A Loudoun County judge yesterday delayed sentencing for Clara Jane Schwartz, who was convicted of orchestrating her father's killing, to give her attorneys time to argue that their client was abused by Robert Schwartz, a well-known scientist.
The decision by Circuit Court Judge Thomas D. Horne came after Clara Schwartz's history teacher at Loudoun Valley High School testified that the teenager was demeaned by her father and that he often refused to give her rides to school events.
Horne delayed sentencing until Feb. 10, giving Schwartz's defense team time to prepare a written motion to support its argument that Richard Gillespie's testimony could have changed the outcome of Schwartz's murder trial. If the motion is granted, Schwartz would get a new trial.
During her October trial, prosecutors said Schwartz harbored a deep hatred of Robert Schwartz, 57, and recruited a friend to kill him. On Dec. 8, 2001, that friend, Kyle Hulbert, 18, went to Schwartz's Loudoun farmhouse and slashed and stabbed him with a two-foot sword, prosecutors said. Hulbert is awaiting trial in March.
Clara Schwartz did not testify at her trial, but her attorneys argued that she often complained about her father, a renowned expert on DNA sequencing, but never intended for him to be killed.
James Connell, one of Schwartz's attorneys, said Gillespie's testimony about the rocky relationship between the father and daughter might have "tipped the scales" for the jury.
"Robert Schwartz was portrayed as a world-renowned scientist and model father. He may be that to some people, but he was not a model father to Clara Schwartz," Connell said.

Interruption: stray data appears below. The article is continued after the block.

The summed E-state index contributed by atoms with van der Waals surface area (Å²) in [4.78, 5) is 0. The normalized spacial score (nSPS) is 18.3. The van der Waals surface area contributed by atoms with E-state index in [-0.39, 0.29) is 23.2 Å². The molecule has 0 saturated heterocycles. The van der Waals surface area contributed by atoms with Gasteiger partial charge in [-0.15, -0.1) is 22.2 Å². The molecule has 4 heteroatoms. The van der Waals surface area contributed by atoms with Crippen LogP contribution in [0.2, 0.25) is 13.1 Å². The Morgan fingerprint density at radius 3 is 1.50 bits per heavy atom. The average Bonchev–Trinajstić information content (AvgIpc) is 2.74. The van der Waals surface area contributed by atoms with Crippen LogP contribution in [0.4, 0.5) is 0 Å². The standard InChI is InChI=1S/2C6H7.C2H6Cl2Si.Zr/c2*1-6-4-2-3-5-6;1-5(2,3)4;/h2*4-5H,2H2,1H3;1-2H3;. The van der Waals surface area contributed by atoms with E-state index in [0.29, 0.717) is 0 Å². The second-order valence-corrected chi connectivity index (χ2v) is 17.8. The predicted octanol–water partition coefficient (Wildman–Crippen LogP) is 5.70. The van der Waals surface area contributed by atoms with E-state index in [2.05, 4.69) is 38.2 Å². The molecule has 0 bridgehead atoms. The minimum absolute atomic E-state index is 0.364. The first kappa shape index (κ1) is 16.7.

Connell noted that Schwartz's sister, Michele, testified that she never saw their father abuse Schwartz. Gillespie could have served as a rebuttal witness to contradict that, he said.
Gillespie, who knew Schwartz when she was a student and history club officer in high school, said in court that he contacted the authorities after learning of her arrest. Schwartz was a sophomore at James Madison University at the time.
Gillespie said Schwartz often missed history club events because she did not have a ride. He testified that he never heard the father and daughter speak but thought that Schwartz was "verbally abused."
Connell argued that Schwartz deserves a new trial because investigators had interviewed Gillespie shortly after the killing but did not inform the defense of the content.
Deputy Commonwealth's Attorney Owen D. Basham said that Schwartz's assertions of abuse were explored during the trial and that her attorneys could have interviewed any teachers or friends. "There's nothing here that would even remotely affect the outcome of this case," Basham said.
Outside court, Schwartz's family said they had hoped the hearing would mark the end of the case. Michele Schwartz said that her father and sister often argued but that she chalked it up to typical struggles between a parent and teenager.
"Any allegations of abuse are absolutely ridiculous," she said. "I lived with Clara and my father, and nothing like that ever occurred."